Gene was a unique individual. He was quiet and perceptive, kind and honest, possessing a quick wit and a questioning mind. During the last two years we made good and bad decisions, were happy and sad at the same moments, and after selling InfraSearch always wanted to work together again. Gene Kan, my best friend, tragically passed away on June 29th, 2002. I knew Gene not through articles or interviews. I knew him as the guy I could call when I was having trouble changing a flat tire - and as someone who would say "stay right there, I'll be there in ten minutes." He was the guy I could ask if my tie was correctly knotted or what his thoughts on the Israeli Prime Minister were. He was someone that would check his character judgements with me and someone who would start whispering to me a hilarious idea in the middle of a boring meeting. In this land of minute friendships started at "events" and held up by lunch meetings, I've experienced two emotions that are equally impossible to describe: happiness to have called him my friend and the overwhelming, all-devouring sense of loss.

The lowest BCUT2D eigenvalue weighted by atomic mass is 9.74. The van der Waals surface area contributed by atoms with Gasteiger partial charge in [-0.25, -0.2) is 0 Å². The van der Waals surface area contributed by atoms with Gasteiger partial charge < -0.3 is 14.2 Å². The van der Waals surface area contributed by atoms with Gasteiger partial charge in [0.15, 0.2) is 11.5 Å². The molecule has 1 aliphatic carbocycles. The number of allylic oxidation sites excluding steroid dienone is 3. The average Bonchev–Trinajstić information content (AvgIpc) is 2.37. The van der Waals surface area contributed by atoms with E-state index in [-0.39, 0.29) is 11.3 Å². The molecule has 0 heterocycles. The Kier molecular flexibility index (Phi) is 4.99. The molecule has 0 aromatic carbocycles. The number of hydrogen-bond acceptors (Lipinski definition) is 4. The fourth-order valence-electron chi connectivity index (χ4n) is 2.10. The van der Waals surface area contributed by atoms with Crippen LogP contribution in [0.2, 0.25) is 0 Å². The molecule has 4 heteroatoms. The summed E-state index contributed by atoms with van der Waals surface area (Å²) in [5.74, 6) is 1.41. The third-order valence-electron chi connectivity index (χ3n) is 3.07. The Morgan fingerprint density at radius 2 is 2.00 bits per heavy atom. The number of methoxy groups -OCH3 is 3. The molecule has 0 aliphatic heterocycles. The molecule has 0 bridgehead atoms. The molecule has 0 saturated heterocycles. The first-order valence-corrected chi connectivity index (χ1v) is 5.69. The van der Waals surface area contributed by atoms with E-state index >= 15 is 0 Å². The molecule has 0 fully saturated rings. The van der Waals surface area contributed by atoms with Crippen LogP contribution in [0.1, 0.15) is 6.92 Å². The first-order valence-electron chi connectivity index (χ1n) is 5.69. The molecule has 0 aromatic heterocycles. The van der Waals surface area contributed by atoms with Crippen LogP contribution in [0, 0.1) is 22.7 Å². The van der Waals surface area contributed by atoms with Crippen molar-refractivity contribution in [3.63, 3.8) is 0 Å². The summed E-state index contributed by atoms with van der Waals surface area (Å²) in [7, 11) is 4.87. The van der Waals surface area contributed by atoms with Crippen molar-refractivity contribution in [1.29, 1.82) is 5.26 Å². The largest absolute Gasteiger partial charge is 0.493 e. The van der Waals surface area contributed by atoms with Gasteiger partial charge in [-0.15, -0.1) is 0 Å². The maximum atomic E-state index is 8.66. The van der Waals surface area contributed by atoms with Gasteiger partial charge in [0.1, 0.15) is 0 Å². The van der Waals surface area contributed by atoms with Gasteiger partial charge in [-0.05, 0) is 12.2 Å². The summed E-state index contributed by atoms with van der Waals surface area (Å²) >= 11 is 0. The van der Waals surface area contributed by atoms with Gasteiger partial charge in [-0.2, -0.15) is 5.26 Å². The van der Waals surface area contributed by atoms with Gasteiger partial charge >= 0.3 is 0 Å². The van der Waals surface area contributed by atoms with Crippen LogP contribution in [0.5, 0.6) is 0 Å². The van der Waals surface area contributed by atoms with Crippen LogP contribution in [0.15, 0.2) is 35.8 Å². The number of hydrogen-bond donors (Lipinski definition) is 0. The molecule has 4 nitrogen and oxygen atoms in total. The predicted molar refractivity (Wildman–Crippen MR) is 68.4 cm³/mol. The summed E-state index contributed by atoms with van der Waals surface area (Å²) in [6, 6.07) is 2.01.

I met Gene around the end of 2000 at a conference in Kyoto organized by Mitsuhiro Takemura. He took a very strong position about how copyright was dead and took it much stronger then me, leaving me without my usual corner in the discussion. He was really into cars and I remember talking a lot about cars with him at lunch. I also remember being astonished that he was 10 years younger than me, which is a strange feeling in Japan where most people are older than me...

He contacted me recently because his roommate was looking for a Buick Regal Grand National and Gene remembered from our conversation that I had one. In an email response to a question about what he was thinking of doing next, he said:

I'm thinking of doing something with aftermarket car parts manufacturing, since I have some friends and personal experiences. I haven't thought of anything cool and important to do in computers....

Goodbye Gene. We'll miss you.